Permaculture - Permanent Culture in Lilongwe

Permaculture - Permanent Culture in LilongwePermaculture - Permanent Culture in Lilongwe

by Lauren Kent, Johannesburg

Let me paint a scenario for you: a tiny country, with a lake that takes up one third of the land; a country that has just had almost half of its foreign aid removed; a country that has no foreign currency and, thus, no fuel; a country that, according to her citizens and people whom have visited the country, is one of the most peaceful on the African continent; a country that in 2011, despite this visage of peace, had fairly violent anti-government riots . It is in this country that a small farm, just outside of the capital city, Lilongwe, is attempting something revolutionary.

The workers on this farm have one goal: to make Malawi a permaculture country.
Malawi is a tiny country in Southeast Africa. Also called the Warm Heart of Africa (her tourism tagline), Malawi is a very poor country, where for the majority of the year people live off of nothing  except maize meal.

This is what Nature’s Gift Permaculture Centre wishes to change.

Permaculture, in a nutshell, is just this – permanent culture. The concept has three fundamental principles at its core: earth care, human care, surplus share. Caring for the earth means using its resources wisely, observing how the natural environment works and then using these observations to improve our farming methods. Through these actions we hope to preserve the earth for a long time. By caring for fellow people, permaculture practitioners are ensuring that they are in a state to care for the earth, and each other. Surplus share has many different meanings: it could refer to sharing extra food with others who do not have as much, sharing time to help others, using plant trimmings and scraps in compost heaps to return nutrients to the soil, or sharing knowledge with others so that people may also benefit from the principles of permaculture.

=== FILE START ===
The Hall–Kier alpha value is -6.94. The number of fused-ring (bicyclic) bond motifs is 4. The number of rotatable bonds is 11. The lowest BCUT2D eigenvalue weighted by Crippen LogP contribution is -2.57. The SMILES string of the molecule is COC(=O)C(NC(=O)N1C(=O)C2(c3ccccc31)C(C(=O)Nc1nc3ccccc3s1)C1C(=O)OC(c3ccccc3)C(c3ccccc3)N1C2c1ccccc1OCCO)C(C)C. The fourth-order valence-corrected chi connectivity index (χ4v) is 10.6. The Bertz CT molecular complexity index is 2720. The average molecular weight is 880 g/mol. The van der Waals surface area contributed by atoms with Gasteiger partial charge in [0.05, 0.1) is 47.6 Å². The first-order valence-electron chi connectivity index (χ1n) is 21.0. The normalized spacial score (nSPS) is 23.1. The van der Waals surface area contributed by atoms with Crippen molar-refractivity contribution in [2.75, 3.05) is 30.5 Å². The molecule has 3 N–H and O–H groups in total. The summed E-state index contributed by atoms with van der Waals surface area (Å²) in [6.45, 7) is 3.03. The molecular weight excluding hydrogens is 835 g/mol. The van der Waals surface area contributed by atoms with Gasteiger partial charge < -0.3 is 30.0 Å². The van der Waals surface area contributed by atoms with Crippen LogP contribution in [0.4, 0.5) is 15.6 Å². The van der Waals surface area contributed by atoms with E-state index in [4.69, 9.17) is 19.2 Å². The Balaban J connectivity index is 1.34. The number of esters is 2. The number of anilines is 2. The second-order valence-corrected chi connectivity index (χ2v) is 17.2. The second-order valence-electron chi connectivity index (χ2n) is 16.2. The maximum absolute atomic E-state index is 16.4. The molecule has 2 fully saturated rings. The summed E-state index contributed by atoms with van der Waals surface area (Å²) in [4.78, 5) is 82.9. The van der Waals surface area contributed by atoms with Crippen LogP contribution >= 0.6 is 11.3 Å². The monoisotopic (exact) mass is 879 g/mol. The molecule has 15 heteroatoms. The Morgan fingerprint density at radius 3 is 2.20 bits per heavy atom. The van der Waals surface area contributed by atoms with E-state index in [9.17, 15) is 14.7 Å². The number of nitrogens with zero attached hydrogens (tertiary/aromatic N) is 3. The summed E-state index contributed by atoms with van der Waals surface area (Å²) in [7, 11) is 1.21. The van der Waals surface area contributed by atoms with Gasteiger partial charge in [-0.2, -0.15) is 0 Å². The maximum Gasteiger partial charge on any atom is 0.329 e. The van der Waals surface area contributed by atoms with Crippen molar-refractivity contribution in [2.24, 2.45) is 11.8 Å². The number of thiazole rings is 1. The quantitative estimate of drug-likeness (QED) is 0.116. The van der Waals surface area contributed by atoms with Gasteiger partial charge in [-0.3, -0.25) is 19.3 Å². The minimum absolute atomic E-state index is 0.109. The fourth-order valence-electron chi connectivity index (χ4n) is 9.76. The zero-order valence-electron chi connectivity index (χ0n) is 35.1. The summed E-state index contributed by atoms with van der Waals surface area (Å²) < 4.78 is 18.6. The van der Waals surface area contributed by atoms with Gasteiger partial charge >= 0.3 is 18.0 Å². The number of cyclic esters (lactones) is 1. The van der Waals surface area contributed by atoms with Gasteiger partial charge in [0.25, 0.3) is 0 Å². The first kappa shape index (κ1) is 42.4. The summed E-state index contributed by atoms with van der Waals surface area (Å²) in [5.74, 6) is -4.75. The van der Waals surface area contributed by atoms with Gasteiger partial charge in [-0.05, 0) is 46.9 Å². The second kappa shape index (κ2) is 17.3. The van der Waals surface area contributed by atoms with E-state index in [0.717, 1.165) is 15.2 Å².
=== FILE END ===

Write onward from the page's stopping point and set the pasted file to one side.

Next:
It was on this farm in Lilongwe that I first learnt about permaculture. In the four weeks that I spent there, I only just grazed the surface of this concept. But what was glaringly obvious was this: the answer to the hunger, poverty, and, yes, even the lack of fuel in the country was, and still is, permaculture.

According to Eston (who works at the farm), and a Malawian environmental consultant whom I met in the city, Malawians are creatures of habit. In other words, generation after generation, people have not changed their planting, harvesting and eating habits. Malawians seem to believe that maize is their answer to everything. Maize can even show status- if it is more processed, the family has the money to mill their food twice or even three times. Unfortunately, food processing lowers the nutritional value of the food, which is quite a sacrifice to make in order to look rich.

Similarly, I was told that Malawians do not want to plant what grows locally. Their view is that the best plants come from imported, genetically-modified seeds. Therefore, many Malawians, it seems, rely on seed handouts. Eston just could not understand how Malawians could ignore the richness in an abundance of local, hardy, food plant seeds, which would sustain a family and sustain the land. Farming methods that adapt to each region of the country’s climate and way of life could change famine and low crop variety to abundant food year-round.

Eston’s view is that Malawi is poor because they always feel the need to spend money to get food. He wants to change that idea – people can plant local foods (cowpeas, green leafy vegetables, tropical fruits), keep a few seeds, and replant them. They could even plant foreign foods! Saving the seeds makes for free, available food plants that suit the specific climate of the country.

Nature’s Gift is even tackling the fuel situation. The farm produce is delivered using bicycle taxis. Perhaps most importantly, the farm is in the process of growing large amounts of Jatropha bushes. These bushes yield a seed that makes a very good petrol replacement.

In the planning pipelines, when I left the farm, was a bee farm, and a proper medicinal garden. The permaculture way of life has not been confined only to the farm. The ideas and practices had already begun filtering into nearby villages. The workers on the farm residing in villages away from Lilongwe had started building permaculture style gardens and teaching their neighbors. This is surplus share, the spreading of knowledge.

As for a solution to the anti-government riots - well-fed and healthy people don’t have much to riot about. well, hungry and frustrated people are not a happy and peaceful people.

Permaculture - Permanent Culture in Lilongwe

Robin Wade